With Mathilde Monnier, the exhibition concentrates on the transmission of movement by following her career as a dancer, choreographer, educator, and director of the Centre chorégraphique national de Montpellier (1994-2003) where she founded the programme ex.e.r.ce, the only academic programme in France that studies questions related to the body and movement through theory and practice. The idea of transmission is evoked here as embodied knowledge, one that is born and experienced the world through a body, and which attaches itself to wider questions on pedagogy. “I have always thought that teaching is a form of creation and that creation, in its manner, is also a way of transmitting, namely an experience, a way of being.” With Mathilde Monnier, transmission passes through the experience of the body, through the confrontation with space, with other bodies, the appropriation of a movement or gesture. She invites us to go through four chapters: Disséminer (the pedagogy of dance), Autre territoire (the act of sharing with non-specialised audiences), Tracer (narrative), and Parlécrire (the links between movement and speech). The exhibition has been produced in close collaboration with Mathilde Monnier, and with the participation of Stéphane Bouquet and Annie Tolleter. Four live choreographies are scheduled to take place on March 18 and 26, April 30 and May 14 with dancers from the artist's company.
Gruppo Petrolio – Sabotage and Contamination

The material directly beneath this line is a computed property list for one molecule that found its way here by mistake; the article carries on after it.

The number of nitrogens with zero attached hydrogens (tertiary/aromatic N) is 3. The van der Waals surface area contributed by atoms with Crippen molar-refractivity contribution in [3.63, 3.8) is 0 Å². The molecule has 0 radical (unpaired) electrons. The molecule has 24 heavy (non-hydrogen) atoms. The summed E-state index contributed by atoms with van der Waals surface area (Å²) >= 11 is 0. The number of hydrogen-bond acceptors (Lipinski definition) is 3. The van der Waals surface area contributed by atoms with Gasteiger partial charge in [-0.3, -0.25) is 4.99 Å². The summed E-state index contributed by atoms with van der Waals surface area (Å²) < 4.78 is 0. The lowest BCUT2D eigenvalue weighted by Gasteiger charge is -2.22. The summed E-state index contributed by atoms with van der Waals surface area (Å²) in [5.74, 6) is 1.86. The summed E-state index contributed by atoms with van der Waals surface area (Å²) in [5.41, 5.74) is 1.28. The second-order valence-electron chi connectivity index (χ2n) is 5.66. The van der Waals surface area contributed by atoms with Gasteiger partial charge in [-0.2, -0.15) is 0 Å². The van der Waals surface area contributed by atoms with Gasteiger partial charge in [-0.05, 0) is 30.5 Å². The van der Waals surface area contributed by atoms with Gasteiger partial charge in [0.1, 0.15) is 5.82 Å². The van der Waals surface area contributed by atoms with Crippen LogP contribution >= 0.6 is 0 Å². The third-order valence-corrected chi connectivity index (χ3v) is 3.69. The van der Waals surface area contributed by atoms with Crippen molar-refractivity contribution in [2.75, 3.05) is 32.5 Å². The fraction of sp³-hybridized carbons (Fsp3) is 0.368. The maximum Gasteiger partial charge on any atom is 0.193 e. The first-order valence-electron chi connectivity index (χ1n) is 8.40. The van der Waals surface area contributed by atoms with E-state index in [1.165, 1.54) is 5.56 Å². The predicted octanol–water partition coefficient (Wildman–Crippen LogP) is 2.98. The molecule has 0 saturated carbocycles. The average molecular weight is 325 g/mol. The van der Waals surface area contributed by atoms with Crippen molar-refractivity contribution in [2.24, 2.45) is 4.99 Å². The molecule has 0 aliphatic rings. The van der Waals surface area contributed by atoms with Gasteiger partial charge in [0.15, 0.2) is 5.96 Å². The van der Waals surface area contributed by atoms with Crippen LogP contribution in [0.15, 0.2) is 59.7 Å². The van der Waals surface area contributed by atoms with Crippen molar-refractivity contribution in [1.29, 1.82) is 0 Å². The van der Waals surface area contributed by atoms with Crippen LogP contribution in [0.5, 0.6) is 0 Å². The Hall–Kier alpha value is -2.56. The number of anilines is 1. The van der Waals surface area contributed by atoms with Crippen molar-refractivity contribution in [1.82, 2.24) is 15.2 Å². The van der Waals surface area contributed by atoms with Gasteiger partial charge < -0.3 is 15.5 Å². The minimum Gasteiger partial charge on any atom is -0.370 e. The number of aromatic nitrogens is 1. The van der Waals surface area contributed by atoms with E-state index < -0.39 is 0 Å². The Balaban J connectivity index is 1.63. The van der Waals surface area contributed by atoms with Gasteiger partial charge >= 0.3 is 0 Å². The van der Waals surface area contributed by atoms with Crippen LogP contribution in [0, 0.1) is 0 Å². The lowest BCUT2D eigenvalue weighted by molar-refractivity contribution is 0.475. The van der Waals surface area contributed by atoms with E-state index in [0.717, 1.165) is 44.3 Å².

Finally, the exhibition presents a film in several episodes by Gruppo Petrolio, a moving and unfixed artists collective gathered around Lili Reynaud Dewar (winner of the 2021 Prix Marcel Duchamp). Lili Reynaud Dewar started teaching early. Her lectures at la HEAD in Geneva take the form of discussions, screenings, and dialogues outside of the school. “With the students, we are creating temporary collectives, which are to be constantly renewed and are not intended to last beyond their studies. I sincerely enjoy it. For a long time my class was called “Teaching like a teenager”: teaching is probably the only place where I can best escape from the normative and static dimension of the 'adult'”. For Gruppo Petrolio, the artist has worked since 2019 with students from the Ecole d'art de Genève as well as with students from the Ecole de Montpellier. Transmission, reinterpretation, improvisation: this collective experience immerses us into a soap opera thriller with Pasolini's text, Petrolio, as its anchor. Other texts, music and dance, references to political acts of sabotage, views of Grenoble’s mountains, industrial sites, a Roman trattoria are all elements of these episodes both scripted and improvised. In between fiction, documentary, telenovela, and experimental film, a game is in progress between the actors and their mentor in never-ending, contaminating forms of narration. Nine different episodes are presented in an environment designed by Gruppo Petrolio.
TRANS(M)ISSIONS offers an opportunity to think of art as an unfinished formal, conceptual, collective, and moving system. It insists on the notion of being together and of sharing as an artistic gesture.
Vincent Honoré, Director of Exhibitions, Pauline Faure, Senior Curator, Anya Harrison, Curator
Numa Hambursin, General Director
© Lili Reynaud-Dewar
Crédit : Mathilde Monnier,
Extrait de Please, please, please
© Mila Ercoli